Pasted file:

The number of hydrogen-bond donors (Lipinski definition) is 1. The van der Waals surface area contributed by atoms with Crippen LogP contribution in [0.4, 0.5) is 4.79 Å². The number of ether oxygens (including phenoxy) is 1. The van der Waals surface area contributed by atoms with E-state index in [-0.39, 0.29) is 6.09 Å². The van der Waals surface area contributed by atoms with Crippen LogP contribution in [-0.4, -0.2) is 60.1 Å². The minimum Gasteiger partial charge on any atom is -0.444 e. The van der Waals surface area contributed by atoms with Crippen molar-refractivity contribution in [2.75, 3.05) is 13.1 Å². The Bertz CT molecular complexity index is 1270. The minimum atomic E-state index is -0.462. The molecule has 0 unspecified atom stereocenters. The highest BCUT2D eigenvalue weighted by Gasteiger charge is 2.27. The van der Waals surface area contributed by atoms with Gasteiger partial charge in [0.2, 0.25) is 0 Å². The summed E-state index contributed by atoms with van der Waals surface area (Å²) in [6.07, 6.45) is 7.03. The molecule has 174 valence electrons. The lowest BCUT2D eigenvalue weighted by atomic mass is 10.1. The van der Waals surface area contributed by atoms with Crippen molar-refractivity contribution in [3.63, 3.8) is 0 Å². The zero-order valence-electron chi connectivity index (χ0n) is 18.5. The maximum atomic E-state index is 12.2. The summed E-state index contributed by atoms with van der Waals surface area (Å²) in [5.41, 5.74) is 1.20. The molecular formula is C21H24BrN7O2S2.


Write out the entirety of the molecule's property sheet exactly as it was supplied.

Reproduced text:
The number of hydrogen-bond donors (Lipinski definition) is 1. The van der Waals surface area contributed by atoms with Crippen LogP contribution in [0.4, 0.5) is 4.79 Å². The number of ether oxygens (including phenoxy) is 1. The van der Waals surface area contributed by atoms with E-state index in [-0.39, 0.29) is 6.09 Å². The van der Waals surface area contributed by atoms with Crippen LogP contribution in [-0.4, -0.2) is 60.1 Å². The minimum Gasteiger partial charge on any atom is -0.444 e. The van der Waals surface area contributed by atoms with Crippen molar-refractivity contribution in [2.75, 3.05) is 13.1 Å². The Bertz CT molecular complexity index is 1270. The minimum atomic E-state index is -0.462. The molecule has 0 unspecified atom stereocenters. The highest BCUT2D eigenvalue weighted by Gasteiger charge is 2.27. The van der Waals surface area contributed by atoms with Gasteiger partial charge in [0.2, 0.25) is 0 Å². The summed E-state index contributed by atoms with van der Waals surface area (Å²) in [6.07, 6.45) is 7.03. The molecule has 174 valence electrons. The lowest BCUT2D eigenvalue weighted by atomic mass is 10.1. The van der Waals surface area contributed by atoms with Crippen molar-refractivity contribution in [3.63, 3.8) is 0 Å². The zero-order valence-electron chi connectivity index (χ0n) is 18.5. The maximum atomic E-state index is 12.2. The summed E-state index contributed by atoms with van der Waals surface area (Å²) in [5.41, 5.74) is 1.20. The molecular formula is C21H24BrN7O2S2.